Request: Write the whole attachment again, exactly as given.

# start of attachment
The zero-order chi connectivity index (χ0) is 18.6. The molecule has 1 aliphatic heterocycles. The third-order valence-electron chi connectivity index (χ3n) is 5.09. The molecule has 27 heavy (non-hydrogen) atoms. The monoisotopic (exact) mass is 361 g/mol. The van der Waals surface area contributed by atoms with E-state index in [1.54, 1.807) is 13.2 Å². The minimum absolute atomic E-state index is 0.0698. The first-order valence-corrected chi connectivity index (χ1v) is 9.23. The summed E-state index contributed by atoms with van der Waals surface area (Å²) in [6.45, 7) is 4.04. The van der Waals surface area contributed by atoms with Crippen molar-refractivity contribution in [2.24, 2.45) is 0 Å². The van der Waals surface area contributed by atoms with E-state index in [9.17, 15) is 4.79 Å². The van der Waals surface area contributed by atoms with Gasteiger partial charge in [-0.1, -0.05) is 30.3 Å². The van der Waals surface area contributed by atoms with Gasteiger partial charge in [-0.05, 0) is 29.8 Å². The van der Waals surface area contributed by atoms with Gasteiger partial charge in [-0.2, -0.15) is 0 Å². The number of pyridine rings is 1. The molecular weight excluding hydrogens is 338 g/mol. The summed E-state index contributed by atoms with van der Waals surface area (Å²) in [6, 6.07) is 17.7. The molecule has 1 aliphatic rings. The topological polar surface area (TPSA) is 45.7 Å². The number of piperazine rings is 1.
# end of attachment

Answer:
The zero-order chi connectivity index (χ0) is 18.6. The molecule has 1 aliphatic heterocycles. The third-order valence-electron chi connectivity index (χ3n) is 5.09. The molecule has 27 heavy (non-hydrogen) atoms. The monoisotopic (exact) mass is 361 g/mol. The van der Waals surface area contributed by atoms with E-state index in [1.54, 1.807) is 13.2 Å². The minimum absolute atomic E-state index is 0.0698. The first-order valence-corrected chi connectivity index (χ1v) is 9.23. The summed E-state index contributed by atoms with van der Waals surface area (Å²) in [6.45, 7) is 4.04. The van der Waals surface area contributed by atoms with Crippen molar-refractivity contribution in [2.24, 2.45) is 0 Å². The van der Waals surface area contributed by atoms with E-state index in [9.17, 15) is 4.79 Å². The van der Waals surface area contributed by atoms with Gasteiger partial charge in [-0.1, -0.05) is 30.3 Å². The van der Waals surface area contributed by atoms with Gasteiger partial charge in [-0.05, 0) is 29.8 Å². The van der Waals surface area contributed by atoms with Gasteiger partial charge in [-0.2, -0.15) is 0 Å². The number of pyridine rings is 1. The molecular weight excluding hydrogens is 338 g/mol. The summed E-state index contributed by atoms with van der Waals surface area (Å²) in [6, 6.07) is 17.7. The molecule has 1 aliphatic rings. The topological polar surface area (TPSA) is 45.7 Å². The number of piperazine rings is 1.